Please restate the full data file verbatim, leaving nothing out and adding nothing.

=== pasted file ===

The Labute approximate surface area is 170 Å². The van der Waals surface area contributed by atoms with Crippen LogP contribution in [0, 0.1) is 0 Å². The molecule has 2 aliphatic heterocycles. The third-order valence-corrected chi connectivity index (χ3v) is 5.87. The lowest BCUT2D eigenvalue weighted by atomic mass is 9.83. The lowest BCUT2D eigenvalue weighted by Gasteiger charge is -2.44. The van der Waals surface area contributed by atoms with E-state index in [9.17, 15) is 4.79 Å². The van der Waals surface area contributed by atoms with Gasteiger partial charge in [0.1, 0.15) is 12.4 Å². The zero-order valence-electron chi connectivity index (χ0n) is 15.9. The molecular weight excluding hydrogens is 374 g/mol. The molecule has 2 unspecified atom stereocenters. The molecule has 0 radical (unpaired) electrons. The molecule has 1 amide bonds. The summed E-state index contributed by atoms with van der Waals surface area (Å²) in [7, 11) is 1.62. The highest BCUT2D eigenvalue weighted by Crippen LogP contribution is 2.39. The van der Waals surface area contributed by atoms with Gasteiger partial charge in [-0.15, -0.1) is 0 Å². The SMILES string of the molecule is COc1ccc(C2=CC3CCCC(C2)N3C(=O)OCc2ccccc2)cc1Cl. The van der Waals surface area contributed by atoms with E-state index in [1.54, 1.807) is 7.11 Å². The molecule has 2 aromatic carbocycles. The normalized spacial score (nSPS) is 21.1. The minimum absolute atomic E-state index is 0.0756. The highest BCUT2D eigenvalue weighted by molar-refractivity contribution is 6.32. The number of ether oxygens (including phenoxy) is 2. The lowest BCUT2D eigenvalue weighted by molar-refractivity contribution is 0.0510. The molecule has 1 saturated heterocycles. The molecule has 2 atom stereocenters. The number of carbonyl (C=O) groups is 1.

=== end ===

The Labute approximate surface area is 170 Å². The van der Waals surface area contributed by atoms with Crippen LogP contribution in [0, 0.1) is 0 Å². The molecule has 2 aliphatic heterocycles. The third-order valence-corrected chi connectivity index (χ3v) is 5.87. The lowest BCUT2D eigenvalue weighted by atomic mass is 9.83. The lowest BCUT2D eigenvalue weighted by Gasteiger charge is -2.44. The van der Waals surface area contributed by atoms with E-state index in [9.17, 15) is 4.79 Å². The van der Waals surface area contributed by atoms with Gasteiger partial charge in [0.1, 0.15) is 12.4 Å². The zero-order valence-electron chi connectivity index (χ0n) is 15.9. The molecular weight excluding hydrogens is 374 g/mol. The molecule has 2 unspecified atom stereocenters. The molecule has 0 radical (unpaired) electrons. The molecule has 1 amide bonds. The summed E-state index contributed by atoms with van der Waals surface area (Å²) in [7, 11) is 1.62. The highest BCUT2D eigenvalue weighted by Crippen LogP contribution is 2.39. The van der Waals surface area contributed by atoms with Gasteiger partial charge in [-0.15, -0.1) is 0 Å². The SMILES string of the molecule is COc1ccc(C2=CC3CCCC(C2)N3C(=O)OCc2ccccc2)cc1Cl. The van der Waals surface area contributed by atoms with E-state index in [1.54, 1.807) is 7.11 Å². The molecule has 2 aromatic carbocycles. The normalized spacial score (nSPS) is 21.1. The minimum absolute atomic E-state index is 0.0756. The highest BCUT2D eigenvalue weighted by molar-refractivity contribution is 6.32. The number of ether oxygens (including phenoxy) is 2. The lowest BCUT2D eigenvalue weighted by molar-refractivity contribution is 0.0510. The molecule has 1 saturated heterocycles. The molecule has 2 atom stereocenters. The number of carbonyl (C=O) groups is 1.